jonny_q: Teiritzamna: Well the Consumerist should know that the proposition that "anything shipped to your home is yours" is not actually a legal doctrine. While it is true that under the rules of contract/restitution, you are under no obligation to pay for the mistakenly sent items - which is to prevent old scams wherein someone would send you, say, a tie in the mail and then charge you $50 - if best buy or whomever asked that you sent the merch back, you are under a legal obligation to do so (unless you reasonably changed position such that the disgorgement would work harm upon you - think accidentally spending money mistakenly placed in your bank account because you legitimately believed it was a bonus or some such). Now they have to pay for the shipping and all - but you cant just reply "nope, mine now"Do you have any citations for that? I'm not convinced that having the "seller" pay for return shipping is enough to prevent companies from trying to run the scam you described. Also, they would have to prove that (a) it was a mistake and not intentional and (b) they're aware they made the mistake (and somehow did it anyway).
Teiritzamna: /it does make me think that we should open a service to just randomly mail people hazardous waste as a way of getting rid of it. Sorry, you are on the hook for that Methylethylketone, it was mailed to your house.
Silverstaff: When an ATM dispenses a huge wad of money, you know that money isn't yours, you're taking it from the ATM knowing you aren't supposed to have it. You are taking the effort to remove it from the ATM and walk off, when you could just leave it at the machine (or immediately deposit it back on the spot, with a note written on the deposit slip that it was dispensed in error)
Teiritzamna: Once again - there is a world of difference between purposeful mailing you crap and then demanding payment, and accidentally shipping you something and then asking for it back. The FTC site is discussing the fact that you are under no legal obligation to pay for such goods - which is true. But in the case of a mistake if they demand the merch back, you dont have a legal right to possession.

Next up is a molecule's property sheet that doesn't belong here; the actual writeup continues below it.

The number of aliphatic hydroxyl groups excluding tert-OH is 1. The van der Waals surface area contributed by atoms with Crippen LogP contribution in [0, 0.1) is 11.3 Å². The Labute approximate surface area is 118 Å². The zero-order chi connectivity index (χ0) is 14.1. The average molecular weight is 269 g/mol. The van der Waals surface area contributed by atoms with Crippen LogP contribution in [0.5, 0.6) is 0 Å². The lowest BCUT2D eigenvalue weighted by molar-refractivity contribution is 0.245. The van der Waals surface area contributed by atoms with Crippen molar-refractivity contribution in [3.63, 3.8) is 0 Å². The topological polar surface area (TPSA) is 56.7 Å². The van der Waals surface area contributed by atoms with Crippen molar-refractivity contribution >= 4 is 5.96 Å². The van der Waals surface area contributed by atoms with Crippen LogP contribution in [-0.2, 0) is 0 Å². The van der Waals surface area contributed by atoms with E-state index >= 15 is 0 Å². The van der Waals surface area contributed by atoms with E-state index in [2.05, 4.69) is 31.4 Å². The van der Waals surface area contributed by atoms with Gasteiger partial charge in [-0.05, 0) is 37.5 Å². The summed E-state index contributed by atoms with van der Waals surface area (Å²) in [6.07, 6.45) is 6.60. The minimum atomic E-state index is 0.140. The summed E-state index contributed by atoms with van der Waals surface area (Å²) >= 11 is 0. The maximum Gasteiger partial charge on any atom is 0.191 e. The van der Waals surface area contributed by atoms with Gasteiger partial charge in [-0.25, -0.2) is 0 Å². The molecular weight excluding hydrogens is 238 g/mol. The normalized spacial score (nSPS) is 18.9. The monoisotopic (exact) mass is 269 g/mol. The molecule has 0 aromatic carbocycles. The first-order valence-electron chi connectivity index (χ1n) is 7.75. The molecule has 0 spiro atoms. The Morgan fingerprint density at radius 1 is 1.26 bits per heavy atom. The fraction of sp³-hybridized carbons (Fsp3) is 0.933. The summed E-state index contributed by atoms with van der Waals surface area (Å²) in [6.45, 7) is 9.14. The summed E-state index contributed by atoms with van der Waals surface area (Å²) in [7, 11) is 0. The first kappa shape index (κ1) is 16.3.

saturn badger: The invoice said one so one is what was shipped to you.
db2: Strictly speaking, yes, it's legal to keep the merchandise. However, in addition to the law, there are concepts of 'good faith', 'bad faith', and 'being a dick wad'. If the company is obviously not trying to grift you, and simply made an operational error, I'd at least have the decency to contact them about it, and let them decide what they want to do. And in this case, it looks like that's what happened.I had something kind of like this happen with an ebay purchase recently. They sent the wrong item (the part numbers were extremely similar). I told them about it, they sent the right item, included a return label for the wrong one, and I sent it back.It's like the "scanner" law here in Michigan - if an item is rung up for the wrong amount, you are technically entitled to both the correct price, and a refund of ten times the amount of the error, up to $5. But I know mistakes happen, so I won't call them on the second part of it unless they're being huge dicks, or obviously trying to rip off customers (fortunately, I haven't had to do this once yet). Generally, I'm content with the store just honoring the advertised price.Oh, but I'm not paying for the extra merchandise or the return shipping, though. They can have the stuff back, but they're going to have to send me a shipping label, or arrange for pickup. Unless they tell me to keep it, in which case I will.
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